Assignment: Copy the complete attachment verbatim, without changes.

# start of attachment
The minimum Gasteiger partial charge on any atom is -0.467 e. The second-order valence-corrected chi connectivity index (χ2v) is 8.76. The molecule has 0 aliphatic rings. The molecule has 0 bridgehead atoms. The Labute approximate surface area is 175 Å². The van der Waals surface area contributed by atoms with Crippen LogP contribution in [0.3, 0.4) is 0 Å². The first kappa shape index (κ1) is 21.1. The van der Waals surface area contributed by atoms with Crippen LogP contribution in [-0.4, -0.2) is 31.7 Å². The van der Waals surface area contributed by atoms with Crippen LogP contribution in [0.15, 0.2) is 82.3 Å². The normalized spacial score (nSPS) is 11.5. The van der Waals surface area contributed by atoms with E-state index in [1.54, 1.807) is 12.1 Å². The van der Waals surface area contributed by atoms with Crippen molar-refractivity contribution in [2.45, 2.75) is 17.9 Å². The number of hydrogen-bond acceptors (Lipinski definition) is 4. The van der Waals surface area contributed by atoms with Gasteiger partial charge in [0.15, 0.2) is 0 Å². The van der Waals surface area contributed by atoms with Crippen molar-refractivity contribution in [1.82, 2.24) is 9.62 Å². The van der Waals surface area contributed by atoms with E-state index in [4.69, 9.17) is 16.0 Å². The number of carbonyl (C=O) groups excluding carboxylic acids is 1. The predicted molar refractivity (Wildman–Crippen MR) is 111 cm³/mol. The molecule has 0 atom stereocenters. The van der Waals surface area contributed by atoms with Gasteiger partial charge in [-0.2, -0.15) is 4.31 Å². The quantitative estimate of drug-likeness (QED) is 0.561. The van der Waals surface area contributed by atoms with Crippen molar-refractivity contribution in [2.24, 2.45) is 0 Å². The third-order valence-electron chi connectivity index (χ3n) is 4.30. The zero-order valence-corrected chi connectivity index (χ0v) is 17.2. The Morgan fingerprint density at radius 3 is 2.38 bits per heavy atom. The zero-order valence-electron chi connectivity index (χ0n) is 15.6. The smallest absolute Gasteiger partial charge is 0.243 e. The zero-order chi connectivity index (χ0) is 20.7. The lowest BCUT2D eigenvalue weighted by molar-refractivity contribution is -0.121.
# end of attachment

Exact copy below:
The minimum Gasteiger partial charge on any atom is -0.467 e. The second-order valence-corrected chi connectivity index (χ2v) is 8.76. The molecule has 0 aliphatic rings. The molecule has 0 bridgehead atoms. The Labute approximate surface area is 175 Å². The van der Waals surface area contributed by atoms with Crippen LogP contribution in [0.3, 0.4) is 0 Å². The first kappa shape index (κ1) is 21.1. The van der Waals surface area contributed by atoms with Crippen LogP contribution in [-0.4, -0.2) is 31.7 Å². The van der Waals surface area contributed by atoms with Crippen LogP contribution in [0.15, 0.2) is 82.3 Å². The normalized spacial score (nSPS) is 11.5. The van der Waals surface area contributed by atoms with E-state index in [1.54, 1.807) is 12.1 Å². The van der Waals surface area contributed by atoms with Crippen molar-refractivity contribution in [2.45, 2.75) is 17.9 Å². The number of hydrogen-bond acceptors (Lipinski definition) is 4. The van der Waals surface area contributed by atoms with Gasteiger partial charge in [0.15, 0.2) is 0 Å². The van der Waals surface area contributed by atoms with Crippen molar-refractivity contribution in [1.82, 2.24) is 9.62 Å². The van der Waals surface area contributed by atoms with E-state index in [4.69, 9.17) is 16.0 Å². The number of carbonyl (C=O) groups excluding carboxylic acids is 1. The predicted molar refractivity (Wildman–Crippen MR) is 111 cm³/mol. The molecule has 0 atom stereocenters. The van der Waals surface area contributed by atoms with Gasteiger partial charge in [-0.2, -0.15) is 4.31 Å². The quantitative estimate of drug-likeness (QED) is 0.561. The van der Waals surface area contributed by atoms with Crippen molar-refractivity contribution in [2.24, 2.45) is 0 Å². The third-order valence-electron chi connectivity index (χ3n) is 4.30. The zero-order valence-corrected chi connectivity index (χ0v) is 17.2. The Morgan fingerprint density at radius 3 is 2.38 bits per heavy atom. The zero-order valence-electron chi connectivity index (χ0n) is 15.6. The smallest absolute Gasteiger partial charge is 0.243 e. The zero-order chi connectivity index (χ0) is 20.7. The lowest BCUT2D eigenvalue weighted by molar-refractivity contribution is -0.121.